March 8, 2014

A Queen's Man: A Review of Laura Madeline Wiseman's Queen of the Platform by Sally Deskins

cover credit: Anaphora Literary Press
Queen of the Platform by Laura Madeline Wiseman
Anaphora Literary Press (2013)

Reviewed by Sally Deskins

Poet Laura Madeline Wiseman burrowed through hundreds of historic newspapers, three books, and letters, poems, and hymns while researching her great-great-great-grandmother, Matilda Fletcher Wiseman (1842-1909). Although “a photograph of Matilda has yet to be found,” the author introduced us to her kin in Men And Their Whims. With Queen of the Platform, Wiseman lets readers in deeper with the 19th century lecturer, suffragist, and poet, as well as Wiseman herself. With her graceful rhythmic flare, and real and imagined homey narrative, she presents upended views of the meaning of equality via the men around her suffragist ancestor in the time before women could vote.

In Men and Their Whims, readers see deep insight into the relationship between Wiseman and her brother, Civil War veteran and accused murderer George Felts (1843-1921), as well as her first husband, John Fletcher. But in Queen of the Platform, readers see more of Matilda through her second husband, Wiseman’s great-great-grandfather, minister Albert Wiseman.

Readers peruse Matilda’s first meeting with Albert in “A Door Opens.” He is seen as a “doorway of light,” which foreshadows his heartening presence. In “Prothalamion,” the title refers to a poem by Edmund Spenser, composed for the twin marriage of the daughters of the Earl of Worcester. Although Albert Wiseman does not become married to two women, perhaps his two marriages are to Matilda the woman and to her speaking career. She writes:
“Do you wonder

that when you travel alone
whether he will light the lamp,

clip the paper headlined
by Matilda Fletcher,
and wait
for the distant roar,

for a whistle
to pierce the night?

Don’t wonder. He will.
His heart is man.”
As the story continues, we observe Matilda as a professional woman before women could vote. She asks herself honest and still resonant queries in “Votes for Women:” “Who deserves rights? Which of us gets to be fully human? ...Which doors are shut to women? ...What do I want to do?”

Matilda’s active spirit is risen again as she dines with Susan B. Anthony in “Traveling with Luminaries with Friends,” wherein the author takes readers on a dreamy spin, as many-a-women have wished to dine with their heroes. She writes: “…She squeezed my hand. / I felt myself go pink as I thought of my talent / for the platform, my ambition, this life I chose. / I squeezed hers and said, I’m adding my voice.

The anticipation and excitement for the cause mounts with “A Spirited Lecture.” Wiseman writes: “Equal Rights Party delegate meeting to nominate their presidential candidate, Victoria Woodhull, New York, May Day, 1872.” And readers feel the thrill as the author describes the sounds, garb, the moment the first woman was nominated for president: “All arms lifted in the call to her, Victoria! A country girl / turned millionaire, Victoria! A Wall Street Broker, Victoria! / / A leader who listened to voices, Victoria! A namesake / of victory, Victoria!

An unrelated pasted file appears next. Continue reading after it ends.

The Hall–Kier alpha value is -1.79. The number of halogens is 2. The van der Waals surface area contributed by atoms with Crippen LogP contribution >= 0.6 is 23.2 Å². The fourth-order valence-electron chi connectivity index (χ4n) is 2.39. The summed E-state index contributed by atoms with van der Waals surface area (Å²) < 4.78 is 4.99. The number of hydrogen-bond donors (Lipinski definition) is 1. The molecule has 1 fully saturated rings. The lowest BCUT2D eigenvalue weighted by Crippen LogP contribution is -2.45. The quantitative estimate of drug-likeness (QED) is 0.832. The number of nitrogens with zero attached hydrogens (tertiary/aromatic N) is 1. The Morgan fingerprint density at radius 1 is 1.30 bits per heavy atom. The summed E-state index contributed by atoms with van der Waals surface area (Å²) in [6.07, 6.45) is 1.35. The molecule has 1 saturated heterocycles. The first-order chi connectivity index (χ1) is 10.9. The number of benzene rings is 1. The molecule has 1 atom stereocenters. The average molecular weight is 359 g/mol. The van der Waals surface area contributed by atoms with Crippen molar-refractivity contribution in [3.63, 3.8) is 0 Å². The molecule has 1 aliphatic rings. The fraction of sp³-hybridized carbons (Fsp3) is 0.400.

Perhaps the most striking poems of the book come from the last personable pieces that read as though they are written from the author’s point of view, and instill feminist mutual support. In “Speaking to My Dead: Matilda Fletcher Wiseman” she movingly questions her own research, echoing that of Matilda’s previous own questioning and self-actualization. She asks:
“Will the dead hear me, Matilda, if I call? Will you?
You patented a traveling trunk for women. You wrote bills
passed into law. All of your brothers served in the war
You’ve been dead a hundred years. I begin this search for you.”
Wiseman then collages descriptions of Matilda in “Spell for Appearances: Clipped Notes on Matilda” and “Charms Against Critics: Contradicting Opinions,” exemplifying the cyclical nature of politics, sexism in media, and hearsay. Too, the ever-diligent life of a professional woman in “II. Judge Hilton and the Women’s Hotel” is displayed as doors literally open and close for Matilda. Wiseman describes:
“…Lady physicians couldn’t
Have libraries in their rooms. Lady artists couldn’t have
Easels. Lady musicians couldn’t have instruments.

Sheesh, she hated to kneel to any man for charity.

It isn’tLike a kingdom. But if it were, he’d never be selected as King.”
Ironically or considerably, then, the author claims a man as Matilda’s main support system—as almost the reason for her strength and contentment: “a good husband.” For example, in  “III. Secrets, Spells and Love”:
“Her neighbors seethed. She had an enchanting disposition
and a good husband. Wise woman! All this, her secret.”
In the 1960s, a feminist slogan was preached widely: “Behind every great man there is a great woman.” With Queen of the Platform, Wiseman suggests that there is a great man behind—and moreover, beside—each great woman. In “A Memory of Trains, of His Consumption,” she explains: “Is man an angel? / —mine were, Al, John, Geo.” Again, Wiseman challenges perceptions of feminism and justice, with her poignant and heartfelt writing via the perspective of the inspiring Matilda and the men around her, whose “names are written in water / and this history is all that we have / rippling between us” (“The History Between Us”). These lost stories of strength and endurance are brought to life as echoes through Wiseman herself: “I write to you” (“Speaking to My Dead: Matilda Fletcher Wiseman”). 

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